Wallace & Gromit: The Curse of the Were-Rabbit

The Wallace & Gromit shorts were wonderful little movies that, unfortunately, even with multiple Academy Awards, never achieved the wide acclaim they deserved. Wallace & Gromit: The Curse of the Were-Rabbit should (hopefully) rectify this. The film is more stop-motion mayhem from those wonderful guys at Aardman, who were responsible for Chicken Run a few years back. This is more than a true all-ages movie, which is in and of itself is pretty rare. Curse of the Were-Rabbit is also very clever; full of wry jokes and background sight gags. It feels very, well, British.

For those that do not know, Wallace (voiced by Peter Sallis) is a dippy inventor who adores cheese. Gromit is the sensible one of the pair. He is just a smart and doesn't say a thing, which is part of the charm of the Wallace & Gromit movies. Because Gromit doesn't speak, directors Nick Park (Chicken Run) and Steve Box need to convey all sort of emotions using Gromit's eyes and ears. Like the just-released Tim Burton's Corpse Bride, this film was made using the time consuming process of stop-motion animation. The filmmakers do a wonderful job of creating an expressive Gromit, who can cycle through more emotions than some real actors. They really believe in their product. They have to, since a full day of work can sometimes produce a few seconds, and the love and care they shower onto the story, characters, and background sight gags is very obvious.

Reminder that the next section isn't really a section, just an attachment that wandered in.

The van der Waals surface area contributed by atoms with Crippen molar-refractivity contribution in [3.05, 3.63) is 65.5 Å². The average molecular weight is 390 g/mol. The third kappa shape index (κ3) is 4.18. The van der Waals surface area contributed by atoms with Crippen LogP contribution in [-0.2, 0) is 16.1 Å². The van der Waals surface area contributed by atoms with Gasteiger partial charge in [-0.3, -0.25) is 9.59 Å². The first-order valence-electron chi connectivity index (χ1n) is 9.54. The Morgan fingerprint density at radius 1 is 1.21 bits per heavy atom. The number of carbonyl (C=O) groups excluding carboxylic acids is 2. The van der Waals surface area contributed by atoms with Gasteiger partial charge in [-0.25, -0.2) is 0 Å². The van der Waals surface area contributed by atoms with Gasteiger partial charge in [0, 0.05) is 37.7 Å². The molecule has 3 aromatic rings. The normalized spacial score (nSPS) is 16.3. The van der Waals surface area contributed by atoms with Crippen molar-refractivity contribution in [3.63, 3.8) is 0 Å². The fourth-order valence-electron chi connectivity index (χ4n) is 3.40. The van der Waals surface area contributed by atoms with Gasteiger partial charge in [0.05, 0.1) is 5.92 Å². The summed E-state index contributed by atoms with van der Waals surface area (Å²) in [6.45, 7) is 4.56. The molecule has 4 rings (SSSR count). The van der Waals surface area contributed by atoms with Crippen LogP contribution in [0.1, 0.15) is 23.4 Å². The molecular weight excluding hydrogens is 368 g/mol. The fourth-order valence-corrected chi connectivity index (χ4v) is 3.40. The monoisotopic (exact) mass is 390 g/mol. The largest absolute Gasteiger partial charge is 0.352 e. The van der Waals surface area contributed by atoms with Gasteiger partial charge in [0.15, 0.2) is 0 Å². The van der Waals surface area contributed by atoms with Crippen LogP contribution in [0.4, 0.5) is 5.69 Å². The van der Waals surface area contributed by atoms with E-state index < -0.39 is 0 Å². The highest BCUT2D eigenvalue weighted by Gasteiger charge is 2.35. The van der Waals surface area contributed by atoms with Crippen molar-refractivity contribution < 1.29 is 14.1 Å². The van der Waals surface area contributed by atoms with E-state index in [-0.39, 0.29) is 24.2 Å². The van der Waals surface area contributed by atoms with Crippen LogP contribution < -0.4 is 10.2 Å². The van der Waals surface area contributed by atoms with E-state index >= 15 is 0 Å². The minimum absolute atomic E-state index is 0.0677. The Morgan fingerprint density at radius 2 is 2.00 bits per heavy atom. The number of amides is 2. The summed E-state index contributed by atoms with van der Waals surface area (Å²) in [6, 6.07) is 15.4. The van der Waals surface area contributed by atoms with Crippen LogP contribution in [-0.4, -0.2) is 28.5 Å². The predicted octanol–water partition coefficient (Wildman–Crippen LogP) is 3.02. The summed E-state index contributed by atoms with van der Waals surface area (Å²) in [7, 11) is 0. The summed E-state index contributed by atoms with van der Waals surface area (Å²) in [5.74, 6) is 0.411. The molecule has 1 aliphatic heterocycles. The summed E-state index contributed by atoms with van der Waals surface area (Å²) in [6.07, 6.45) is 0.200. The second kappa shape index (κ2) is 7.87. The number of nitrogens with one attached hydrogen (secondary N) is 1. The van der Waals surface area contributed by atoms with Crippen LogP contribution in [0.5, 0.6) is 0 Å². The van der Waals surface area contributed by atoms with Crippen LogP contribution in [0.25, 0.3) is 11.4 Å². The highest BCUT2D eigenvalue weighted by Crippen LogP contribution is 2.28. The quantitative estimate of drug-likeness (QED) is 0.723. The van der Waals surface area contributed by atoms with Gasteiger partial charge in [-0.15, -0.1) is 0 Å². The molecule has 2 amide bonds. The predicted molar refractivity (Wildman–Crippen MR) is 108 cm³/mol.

Wallace and Gromit currently run Anti-Pesto, a company that provides a humane way to rid gardens of rabbits. The annual vegetable contest is coming up, and everybody wants to make sure that their vegetables are safe from rabbits. The pair uses Rube Goldberg-like traps, including something that basically amounts to a really cool vacuum cleaner. Things like that cause one to wonder how Park and Box were able to achieve such effects. There are multiple scenes where it looks like there are a few dozen rabbits floating in the air. It looks gorgeous, and it is completely mystifying as to how it was done.

All of a sudden, something goes wrong. Everybody's prize vegetables are disappearing, and there are rumors of a giant rabbit stalking the gardens at night. Wallace and Gromit need to restore their reputations, so they set off to find and capture this were-rabbit. Going against them is the pompous Victor Quartermaine (voiced by Ralph Fiennes, The Constant Gardener, Maid in Manhattan), whose solution is to shoot and kill the rabbit. He is already jealous of Wallace because Lady Toddington (voiced by Helena Bonham Carter, Tim Burton's Corpse Bride, Charlie and the Chocolate Factory) ignores him in favor of Wallace. Park and Box, who co-wrote the plot with Mark Burton (Madagascar) and Bob Baker, stretch the story a bit. Like Corpse Bride, Were-Rabbit is probably a bit longer than it needs to be. But it is clever and charming enough to overlook this.

Haro Rates It: Pretty Good.
1 hour, 25 minutes, Rated G.

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